Which term is used to describe the greatest achievement of an artist or writer?
And the answer: magnum opus.
In Latin, magnum means "great," and opus means "work," so magnum opus refers to someone's greatest work. Although the term often refers to literature, it's also used to describe other kinds of great works, including paintings, movies, and even construction projects.
An artist, author, or filmmaker can innovate successfully over the course of their entire career, but it takes a special convergence of hard work, skill and circumstance to produce the body of work that will go on to define their legacy. Thus, the magnum opus is often characterized by the maximization of opportunity that takes place at an individual's creative peak. The Sistine Chapel's ceiling is considered Renaissance artist Michelangelo's magnum opus, while Einstein's magnum opus is his Theory of Relativity.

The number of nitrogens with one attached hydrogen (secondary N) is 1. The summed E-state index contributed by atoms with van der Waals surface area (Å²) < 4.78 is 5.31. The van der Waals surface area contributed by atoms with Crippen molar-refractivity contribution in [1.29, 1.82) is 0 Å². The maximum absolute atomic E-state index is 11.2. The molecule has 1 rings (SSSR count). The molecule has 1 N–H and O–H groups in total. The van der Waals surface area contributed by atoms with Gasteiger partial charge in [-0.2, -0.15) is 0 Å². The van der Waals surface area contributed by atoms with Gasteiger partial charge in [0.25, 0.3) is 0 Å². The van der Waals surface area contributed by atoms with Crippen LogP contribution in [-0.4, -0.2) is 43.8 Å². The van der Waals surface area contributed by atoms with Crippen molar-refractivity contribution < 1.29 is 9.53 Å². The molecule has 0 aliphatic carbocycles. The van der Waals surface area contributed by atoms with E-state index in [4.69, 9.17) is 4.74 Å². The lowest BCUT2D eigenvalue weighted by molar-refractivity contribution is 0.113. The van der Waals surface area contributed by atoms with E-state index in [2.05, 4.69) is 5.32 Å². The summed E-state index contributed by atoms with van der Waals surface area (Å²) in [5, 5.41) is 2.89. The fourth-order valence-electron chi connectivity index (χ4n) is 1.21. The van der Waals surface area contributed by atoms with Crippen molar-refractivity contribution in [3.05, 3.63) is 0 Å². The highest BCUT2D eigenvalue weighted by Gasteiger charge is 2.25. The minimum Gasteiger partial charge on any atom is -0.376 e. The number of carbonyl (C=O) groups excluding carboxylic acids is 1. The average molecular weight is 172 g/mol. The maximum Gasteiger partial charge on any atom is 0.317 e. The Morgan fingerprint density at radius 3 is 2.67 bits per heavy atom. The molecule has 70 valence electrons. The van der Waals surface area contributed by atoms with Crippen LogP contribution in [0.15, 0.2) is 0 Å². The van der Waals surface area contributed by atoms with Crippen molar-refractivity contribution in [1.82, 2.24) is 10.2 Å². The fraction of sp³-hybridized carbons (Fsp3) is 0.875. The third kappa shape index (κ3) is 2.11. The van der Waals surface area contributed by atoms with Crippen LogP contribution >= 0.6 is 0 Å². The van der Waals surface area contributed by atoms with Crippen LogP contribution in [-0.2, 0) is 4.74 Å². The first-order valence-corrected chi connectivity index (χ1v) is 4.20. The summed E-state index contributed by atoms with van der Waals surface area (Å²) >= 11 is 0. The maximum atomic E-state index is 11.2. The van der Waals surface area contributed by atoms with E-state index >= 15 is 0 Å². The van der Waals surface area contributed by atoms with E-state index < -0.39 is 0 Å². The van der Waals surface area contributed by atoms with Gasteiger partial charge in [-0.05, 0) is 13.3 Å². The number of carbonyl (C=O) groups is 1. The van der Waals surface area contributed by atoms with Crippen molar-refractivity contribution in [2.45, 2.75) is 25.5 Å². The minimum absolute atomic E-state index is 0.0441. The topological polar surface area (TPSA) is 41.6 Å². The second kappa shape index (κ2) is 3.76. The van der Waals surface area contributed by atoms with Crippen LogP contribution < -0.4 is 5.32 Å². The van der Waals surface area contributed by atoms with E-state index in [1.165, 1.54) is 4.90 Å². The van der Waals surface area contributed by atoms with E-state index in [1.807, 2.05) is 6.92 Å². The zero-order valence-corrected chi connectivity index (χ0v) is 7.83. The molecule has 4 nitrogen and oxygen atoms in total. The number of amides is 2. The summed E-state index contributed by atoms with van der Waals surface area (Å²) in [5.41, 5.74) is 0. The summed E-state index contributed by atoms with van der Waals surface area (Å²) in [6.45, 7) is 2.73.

The phrase magnum opus is closely aligned with "masterpiece," a more well-known way to describe the greatest work of an individual. Originally, the term "masterpiece" referred to a piece of work produced by an apprentice aspiring to become a master craftsman in the old European guild system. Fitness to qualify for guild membership was judged partly by the masterpiece, and if the apprentice was successful, the piece was retained by the guild. Great care was therefore taken to produce a fine piece in whatever the craft was, whether confectionery, painting, goldsmithing, knifemaking, leatherworking, or many other trades.
Today, though, a masterpiece or magnum opus can be used to describe the greatest creation by an individual across a broad swath of disciplines and vocations – it's not limited to a physical trade.